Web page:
The present research work analyses the public perception of science through two surveys conducted in 1997 on the visitors to two similar particle physics exhibitions, "Quark und Higgs" in Vienna and "Quark 2000" in Rome. The failure to convey the message of basic science at both exhibitions is highlighted. Based on the surveys’ results and on the analysis of more succesful science products science on TV and in the European press, proposals to ”package” science more attractively in order to increase its "sales" are made.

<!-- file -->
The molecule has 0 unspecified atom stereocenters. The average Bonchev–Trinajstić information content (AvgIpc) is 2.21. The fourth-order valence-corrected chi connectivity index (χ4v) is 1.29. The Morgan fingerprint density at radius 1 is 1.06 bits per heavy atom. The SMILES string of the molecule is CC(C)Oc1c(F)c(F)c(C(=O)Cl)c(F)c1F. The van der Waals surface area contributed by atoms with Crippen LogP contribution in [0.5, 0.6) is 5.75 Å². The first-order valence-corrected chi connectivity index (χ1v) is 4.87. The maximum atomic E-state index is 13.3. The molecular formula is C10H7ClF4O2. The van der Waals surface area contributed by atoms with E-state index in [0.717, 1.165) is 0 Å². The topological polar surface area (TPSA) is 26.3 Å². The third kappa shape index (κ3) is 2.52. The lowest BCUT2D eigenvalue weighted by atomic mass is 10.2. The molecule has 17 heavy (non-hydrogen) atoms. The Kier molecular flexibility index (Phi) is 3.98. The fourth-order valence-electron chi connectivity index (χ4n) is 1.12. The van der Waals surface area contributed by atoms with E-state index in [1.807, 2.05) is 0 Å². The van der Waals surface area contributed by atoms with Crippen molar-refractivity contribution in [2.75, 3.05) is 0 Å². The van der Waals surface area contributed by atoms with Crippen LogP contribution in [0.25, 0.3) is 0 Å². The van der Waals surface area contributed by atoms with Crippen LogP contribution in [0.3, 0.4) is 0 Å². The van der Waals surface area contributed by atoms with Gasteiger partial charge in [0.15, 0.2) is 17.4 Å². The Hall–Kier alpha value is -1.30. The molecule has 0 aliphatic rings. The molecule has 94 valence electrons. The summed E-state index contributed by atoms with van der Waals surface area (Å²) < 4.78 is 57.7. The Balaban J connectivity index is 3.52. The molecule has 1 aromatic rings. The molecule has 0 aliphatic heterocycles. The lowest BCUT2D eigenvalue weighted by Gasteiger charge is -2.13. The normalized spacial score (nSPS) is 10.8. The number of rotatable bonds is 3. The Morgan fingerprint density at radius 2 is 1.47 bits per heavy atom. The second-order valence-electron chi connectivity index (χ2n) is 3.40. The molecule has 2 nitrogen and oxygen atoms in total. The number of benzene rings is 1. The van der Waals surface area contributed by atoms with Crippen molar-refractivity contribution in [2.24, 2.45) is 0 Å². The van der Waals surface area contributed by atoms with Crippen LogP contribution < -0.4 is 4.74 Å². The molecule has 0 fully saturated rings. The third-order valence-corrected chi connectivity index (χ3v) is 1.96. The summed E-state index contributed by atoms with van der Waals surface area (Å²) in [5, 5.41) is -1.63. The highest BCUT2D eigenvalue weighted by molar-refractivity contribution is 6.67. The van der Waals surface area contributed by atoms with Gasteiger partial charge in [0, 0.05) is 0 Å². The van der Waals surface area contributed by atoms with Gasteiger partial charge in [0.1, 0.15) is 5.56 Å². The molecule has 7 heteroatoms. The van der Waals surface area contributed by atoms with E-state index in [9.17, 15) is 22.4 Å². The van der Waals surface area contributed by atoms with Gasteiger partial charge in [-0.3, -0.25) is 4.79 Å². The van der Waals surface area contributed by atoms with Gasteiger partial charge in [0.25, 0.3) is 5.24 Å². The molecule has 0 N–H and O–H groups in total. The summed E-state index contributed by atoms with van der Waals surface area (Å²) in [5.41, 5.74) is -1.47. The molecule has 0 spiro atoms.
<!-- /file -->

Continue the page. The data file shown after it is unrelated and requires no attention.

By underlining the importance of adopting a marketing approach in science communication, the present research work hopes to be a modest contribution to an effective public oriented science communication strategy.